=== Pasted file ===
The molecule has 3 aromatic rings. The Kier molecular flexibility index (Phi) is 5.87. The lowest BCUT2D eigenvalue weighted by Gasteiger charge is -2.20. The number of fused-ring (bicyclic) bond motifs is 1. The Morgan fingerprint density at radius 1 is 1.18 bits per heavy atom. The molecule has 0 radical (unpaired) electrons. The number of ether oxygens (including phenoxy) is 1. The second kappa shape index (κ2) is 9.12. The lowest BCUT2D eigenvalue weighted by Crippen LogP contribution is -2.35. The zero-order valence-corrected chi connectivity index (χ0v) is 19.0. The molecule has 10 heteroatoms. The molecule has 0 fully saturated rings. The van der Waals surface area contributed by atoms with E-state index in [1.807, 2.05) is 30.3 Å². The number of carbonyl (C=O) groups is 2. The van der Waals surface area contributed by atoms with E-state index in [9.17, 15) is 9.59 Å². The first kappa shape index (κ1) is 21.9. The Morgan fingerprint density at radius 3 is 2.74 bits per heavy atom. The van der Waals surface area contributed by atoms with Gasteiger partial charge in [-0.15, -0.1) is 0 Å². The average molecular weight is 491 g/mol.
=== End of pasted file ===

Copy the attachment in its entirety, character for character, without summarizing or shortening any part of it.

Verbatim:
The molecule has 3 aromatic rings. The Kier molecular flexibility index (Phi) is 5.87. The lowest BCUT2D eigenvalue weighted by Gasteiger charge is -2.20. The number of fused-ring (bicyclic) bond motifs is 1. The Morgan fingerprint density at radius 1 is 1.18 bits per heavy atom. The molecule has 0 radical (unpaired) electrons. The number of ether oxygens (including phenoxy) is 1. The second kappa shape index (κ2) is 9.12. The lowest BCUT2D eigenvalue weighted by Crippen LogP contribution is -2.35. The zero-order valence-corrected chi connectivity index (χ0v) is 19.0. The molecule has 10 heteroatoms. The molecule has 0 fully saturated rings. The van der Waals surface area contributed by atoms with E-state index in [1.807, 2.05) is 30.3 Å². The number of carbonyl (C=O) groups is 2. The van der Waals surface area contributed by atoms with E-state index in [9.17, 15) is 9.59 Å². The first kappa shape index (κ1) is 21.9. The Morgan fingerprint density at radius 3 is 2.74 bits per heavy atom. The van der Waals surface area contributed by atoms with Gasteiger partial charge in [-0.15, -0.1) is 0 Å². The average molecular weight is 491 g/mol.